Long v. Jim Letts Olds., Inc.

Annotate this Case

135 Ga. App. 293 (1975)

217 S.E.2d 602

LONG v. JIM LETTS OLDSMOBILE, INC. et al.

50355.

Court of Appeals of Georgia.

Argued March 3, 1975.

Decided June 11, 1975.

Rehearing Denied July 2, 1975.

Long & Pierce, Nick Long, for appellant.

King & Spalding, Charles M. Shaffer, Jr., James A. Eichelberger, William M. Rich, Frank E. Jenkins, Byron Attridge, for appellees.

MARSHALL, Judge.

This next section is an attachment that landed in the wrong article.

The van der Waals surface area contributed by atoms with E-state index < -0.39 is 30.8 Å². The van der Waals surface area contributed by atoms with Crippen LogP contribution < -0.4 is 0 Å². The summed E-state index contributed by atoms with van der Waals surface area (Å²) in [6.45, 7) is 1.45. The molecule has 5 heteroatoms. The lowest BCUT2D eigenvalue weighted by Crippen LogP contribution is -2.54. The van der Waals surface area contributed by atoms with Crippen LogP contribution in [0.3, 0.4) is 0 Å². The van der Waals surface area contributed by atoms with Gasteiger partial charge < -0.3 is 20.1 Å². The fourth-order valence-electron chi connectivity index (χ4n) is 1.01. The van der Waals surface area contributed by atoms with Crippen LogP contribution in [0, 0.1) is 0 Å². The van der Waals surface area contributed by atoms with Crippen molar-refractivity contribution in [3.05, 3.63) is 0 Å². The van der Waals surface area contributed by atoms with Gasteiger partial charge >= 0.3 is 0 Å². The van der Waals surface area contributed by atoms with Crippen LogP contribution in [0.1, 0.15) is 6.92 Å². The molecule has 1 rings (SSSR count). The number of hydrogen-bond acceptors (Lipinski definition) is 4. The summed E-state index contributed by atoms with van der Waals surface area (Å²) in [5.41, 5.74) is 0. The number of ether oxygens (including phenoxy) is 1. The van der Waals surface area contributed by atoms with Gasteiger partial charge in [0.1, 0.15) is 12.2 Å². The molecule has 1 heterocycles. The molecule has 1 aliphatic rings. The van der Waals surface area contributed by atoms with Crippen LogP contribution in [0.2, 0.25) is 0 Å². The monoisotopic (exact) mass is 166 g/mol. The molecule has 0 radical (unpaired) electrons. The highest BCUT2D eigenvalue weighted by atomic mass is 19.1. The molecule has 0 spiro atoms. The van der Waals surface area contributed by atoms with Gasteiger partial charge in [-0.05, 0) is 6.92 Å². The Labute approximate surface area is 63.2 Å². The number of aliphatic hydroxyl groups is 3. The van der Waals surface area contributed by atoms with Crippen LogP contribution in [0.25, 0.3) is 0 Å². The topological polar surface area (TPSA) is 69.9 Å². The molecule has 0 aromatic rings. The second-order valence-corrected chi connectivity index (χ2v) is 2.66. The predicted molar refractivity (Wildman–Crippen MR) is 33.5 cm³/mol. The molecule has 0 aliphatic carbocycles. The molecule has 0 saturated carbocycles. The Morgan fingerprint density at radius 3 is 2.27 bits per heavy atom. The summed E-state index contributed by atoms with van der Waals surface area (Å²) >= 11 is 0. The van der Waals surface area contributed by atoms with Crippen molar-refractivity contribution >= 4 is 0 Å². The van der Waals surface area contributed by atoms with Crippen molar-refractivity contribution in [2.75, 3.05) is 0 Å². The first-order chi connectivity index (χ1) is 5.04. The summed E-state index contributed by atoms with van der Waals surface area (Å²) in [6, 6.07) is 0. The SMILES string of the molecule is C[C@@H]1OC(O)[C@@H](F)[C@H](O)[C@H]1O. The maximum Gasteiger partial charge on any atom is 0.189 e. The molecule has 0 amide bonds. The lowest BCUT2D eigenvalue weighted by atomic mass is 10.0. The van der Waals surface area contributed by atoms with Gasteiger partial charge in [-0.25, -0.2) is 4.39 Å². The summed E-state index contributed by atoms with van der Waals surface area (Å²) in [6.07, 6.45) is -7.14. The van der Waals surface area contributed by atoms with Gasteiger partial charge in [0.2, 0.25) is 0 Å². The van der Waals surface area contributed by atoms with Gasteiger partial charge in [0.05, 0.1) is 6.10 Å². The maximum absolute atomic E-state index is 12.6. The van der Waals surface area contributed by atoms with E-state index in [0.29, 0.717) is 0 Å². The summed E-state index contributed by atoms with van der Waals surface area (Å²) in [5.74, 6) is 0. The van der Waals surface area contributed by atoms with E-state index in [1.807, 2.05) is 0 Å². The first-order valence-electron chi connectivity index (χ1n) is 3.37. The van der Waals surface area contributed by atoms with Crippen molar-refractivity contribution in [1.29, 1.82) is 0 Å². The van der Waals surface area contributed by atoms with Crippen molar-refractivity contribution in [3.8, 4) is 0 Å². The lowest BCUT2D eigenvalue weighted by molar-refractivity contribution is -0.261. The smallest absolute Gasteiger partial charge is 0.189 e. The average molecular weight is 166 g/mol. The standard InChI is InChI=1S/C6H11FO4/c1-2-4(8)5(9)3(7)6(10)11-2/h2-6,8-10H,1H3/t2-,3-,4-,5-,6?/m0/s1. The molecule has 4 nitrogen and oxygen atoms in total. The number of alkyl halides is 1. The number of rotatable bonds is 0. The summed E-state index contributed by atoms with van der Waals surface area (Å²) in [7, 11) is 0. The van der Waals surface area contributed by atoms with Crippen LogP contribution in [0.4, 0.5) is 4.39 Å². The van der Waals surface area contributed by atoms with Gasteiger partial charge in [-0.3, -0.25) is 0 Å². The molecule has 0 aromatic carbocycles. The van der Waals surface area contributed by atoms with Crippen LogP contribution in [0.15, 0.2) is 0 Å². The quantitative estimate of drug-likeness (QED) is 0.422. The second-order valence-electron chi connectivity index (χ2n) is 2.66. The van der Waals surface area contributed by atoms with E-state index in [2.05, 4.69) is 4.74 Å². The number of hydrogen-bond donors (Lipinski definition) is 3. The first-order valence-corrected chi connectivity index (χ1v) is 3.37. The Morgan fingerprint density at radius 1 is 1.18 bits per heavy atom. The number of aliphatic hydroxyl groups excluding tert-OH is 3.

The sole issue presented by this appeal is whether Long may recover in tort against the manufacturer and seller of a new automobile for damages to the vehicle itself arising from defects in the engine. Long alleges that the engine was "running hot and blowing out the liquid in the radiator," and that he took the car back to the seller on several occasions and that neither the seller nor the manufacturer repaired or corrected the problem, and that this condition persisted throughout his ownership. After 22 months and 27,000 miles of use, Long states that the engine was completely destroyed and he sold the car for $1,458 when its "book value" was $3,700. His alleged damages were expenses for repairs ($635.45) not covered by the new car warranty, time lost from work, loss of use of the car while being repaired, diminution in value, inconvenience, and punitive damages ($43,934.50) for "wilful misconduct" and "indifference to the consequences suffered by" Long. He appeals from summary judgments granted to both defendants. Held: